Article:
Strengthening international protection to refugees and other persons of concern through thematic funding to the United Nations High Commissioner for Refugees (UNHCR)

Situation Report
Originally published


Location of operation: Global

Amount of decision: EUR 4,000,000

Decision reference number: ECHO/THM/BUD/2006/01000

Explanatory Memorandum

1 - Rationale, needs and target population:

1.1. - Rationale:

The United Nations High Commissioner for Refugees is mandated by the United Nations to lead and coordinate international action to protect refugees worldwide and resolve their problems. One of the UNHCR's primary purposes is also to safeguard the rights of refugees and others of concern. The UNHCR was invested with a clear mandate to "provide protection to refugees(1)". Protection begins with securing their admission to a safe country of asylum, the granting of asylum and ensuring respect for their fundamental human rights, including the right not to be forcibly returned, or refouled, to a country where their safety or survival is threatened.

Securing the legal and physical protection of refugees is a central responsibility of states and a major concern for the UNHCR. Increasingly, refugees(2) are encountering problems while seeking international protection. Instances of refoulement(3) are on the rise, borders may be closed and there have also been instances of enhanced tension between refugees and local communities, sometimes translating into violence.

While the primary role of the UNHCR, to provide international protection to refugees, has not changed over the years, changes in the nature of armed conflict have affected patterns of population movements, while political repression and human rights violations remain significant elements of current displacements(4). The political scene has witnessed some changes in the last few decades: the wars of independence in the sixties and seventies have been replaced in the eighties and nineties by new forms of violence where guerrilla groups and other non state actors engage in fighting with regular Government armies.

Within this challenging context, the UNHCR had to take effective and appropriate initiatives to respond to refugee situations. In 2002, further to the traditional geographical DG ECHO financing, focussed on a particular country or region, DG ECHO decided to reinforce the UNHCR's protection activities through thematic funding. This was a concrete follow up to the 2001 Evaluation on the DG ECHO- the UNHCR Partnership which recommended that DG ECHO "become a more predictable donor and concentrate funding on the UNHCR activities with optimum added value.... and support the longer-term efforts of the UNHCR to set up an integrated and performing global registration system for refugees". The UNHCR was the first DG ECHO partner to benefit from thematic funding- EUR 27 M between 2002 and 2005. Thematic funding has enabled the UNCHR to make significant progress in the important areas of protection and registration of refugees with the development of new programmes such as a completely new and modern system for the registration of refugee populations, Project Profile, an emergency deployment programme for qualified protection staff, Surge Project and the updating of their emergency preparedness and response procedures and mechanisms. Today, reinforcing the UNHCR emergency capacity becomes even more important given the increasing responsibilities the UNHCR is likely to have for IDP in the sectors of shelter, camp management and protection. The UNHCR has been tasked by the Inter-Agency Standing Committee to lead the clusters on protection, camp coordination and management and emergency shelter for IDP situations in man-made disasters.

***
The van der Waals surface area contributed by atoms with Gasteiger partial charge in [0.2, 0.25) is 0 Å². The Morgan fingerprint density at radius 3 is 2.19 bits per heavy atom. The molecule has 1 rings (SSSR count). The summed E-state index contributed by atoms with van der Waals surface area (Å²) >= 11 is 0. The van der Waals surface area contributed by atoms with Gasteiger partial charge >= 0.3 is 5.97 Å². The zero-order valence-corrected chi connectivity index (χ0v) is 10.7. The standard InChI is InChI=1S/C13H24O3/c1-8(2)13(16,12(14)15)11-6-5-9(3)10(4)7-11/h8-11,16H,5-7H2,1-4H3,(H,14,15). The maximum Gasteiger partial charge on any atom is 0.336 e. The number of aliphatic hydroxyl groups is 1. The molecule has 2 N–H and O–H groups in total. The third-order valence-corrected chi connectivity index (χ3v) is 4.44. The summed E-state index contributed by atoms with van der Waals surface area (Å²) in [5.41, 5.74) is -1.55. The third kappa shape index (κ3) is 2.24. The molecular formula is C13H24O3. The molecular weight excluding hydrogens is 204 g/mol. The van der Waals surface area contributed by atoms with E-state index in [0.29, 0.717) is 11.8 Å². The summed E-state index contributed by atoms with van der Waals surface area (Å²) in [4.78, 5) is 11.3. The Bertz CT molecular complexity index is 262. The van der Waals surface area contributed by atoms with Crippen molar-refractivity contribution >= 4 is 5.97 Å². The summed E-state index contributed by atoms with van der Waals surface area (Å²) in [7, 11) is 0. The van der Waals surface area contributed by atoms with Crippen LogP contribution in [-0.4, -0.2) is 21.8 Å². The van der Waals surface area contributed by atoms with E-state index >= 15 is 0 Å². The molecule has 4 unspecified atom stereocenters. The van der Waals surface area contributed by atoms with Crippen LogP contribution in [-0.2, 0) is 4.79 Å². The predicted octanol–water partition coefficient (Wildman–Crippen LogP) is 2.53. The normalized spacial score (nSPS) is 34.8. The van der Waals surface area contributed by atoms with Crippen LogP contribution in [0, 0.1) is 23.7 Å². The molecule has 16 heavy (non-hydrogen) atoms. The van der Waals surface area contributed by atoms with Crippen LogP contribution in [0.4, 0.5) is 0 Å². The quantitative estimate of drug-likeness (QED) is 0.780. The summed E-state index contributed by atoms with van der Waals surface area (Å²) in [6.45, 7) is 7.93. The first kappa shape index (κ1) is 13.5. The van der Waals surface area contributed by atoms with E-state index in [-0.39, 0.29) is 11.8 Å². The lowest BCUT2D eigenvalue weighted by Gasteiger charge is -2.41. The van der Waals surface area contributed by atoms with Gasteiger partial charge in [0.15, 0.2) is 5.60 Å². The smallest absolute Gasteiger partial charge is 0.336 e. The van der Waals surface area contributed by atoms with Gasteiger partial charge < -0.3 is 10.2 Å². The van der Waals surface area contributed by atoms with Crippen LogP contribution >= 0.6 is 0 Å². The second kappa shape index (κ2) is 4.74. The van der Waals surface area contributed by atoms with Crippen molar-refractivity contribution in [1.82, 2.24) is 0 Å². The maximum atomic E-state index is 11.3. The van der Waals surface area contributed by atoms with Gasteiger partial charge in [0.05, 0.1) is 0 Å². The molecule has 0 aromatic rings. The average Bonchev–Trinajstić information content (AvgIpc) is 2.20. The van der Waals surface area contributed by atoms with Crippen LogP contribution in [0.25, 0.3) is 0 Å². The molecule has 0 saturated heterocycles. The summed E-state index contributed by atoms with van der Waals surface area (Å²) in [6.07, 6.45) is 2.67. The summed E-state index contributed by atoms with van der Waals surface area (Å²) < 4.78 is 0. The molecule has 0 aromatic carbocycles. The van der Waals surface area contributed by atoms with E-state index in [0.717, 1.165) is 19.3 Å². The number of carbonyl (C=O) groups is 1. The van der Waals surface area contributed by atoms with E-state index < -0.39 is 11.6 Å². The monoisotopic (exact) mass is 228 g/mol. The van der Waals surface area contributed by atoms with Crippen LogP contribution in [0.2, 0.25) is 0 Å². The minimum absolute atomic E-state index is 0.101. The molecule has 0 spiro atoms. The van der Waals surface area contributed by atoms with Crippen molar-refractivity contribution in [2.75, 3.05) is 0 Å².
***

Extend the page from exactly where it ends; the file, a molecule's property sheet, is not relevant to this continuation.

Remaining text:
These enhancements are co-funded by DG ECHO to the point where they have now proven effectiveness and have therefore been incorporated into the UNHCR's Global Appeal. DG ECHO is planning to phase out its support to these programmes by the end of this funding decision, when the full implementation of "Project Profile" will be completed.


(1). The 1951 United Nations Convention relating to the Status of Refugees and its 1967 Protocol.

(2). A refugee, as defined in the 1951 Convention relating to the Status of Refugees, is outside his/her country of origin, has a well-founded fear of persecution because of his/her race, religion, nationality, membership in a particular social group, or political opinion, and is unable or unwilling to avail himself of the protection of that country, or to return there, for fear of persecution. Refoulement: the removal of a person to a territory where the person would be at risk of being persecuted, or of being moved to another territory where the person would face persecution.

(3). The principle of non-refoulement is included in refugee law and customary international law.

(4). Refugees are not only "persecuted" refugees in the narrow sense of the 1951 Convention, but also people fleeing from a theatre of crisis.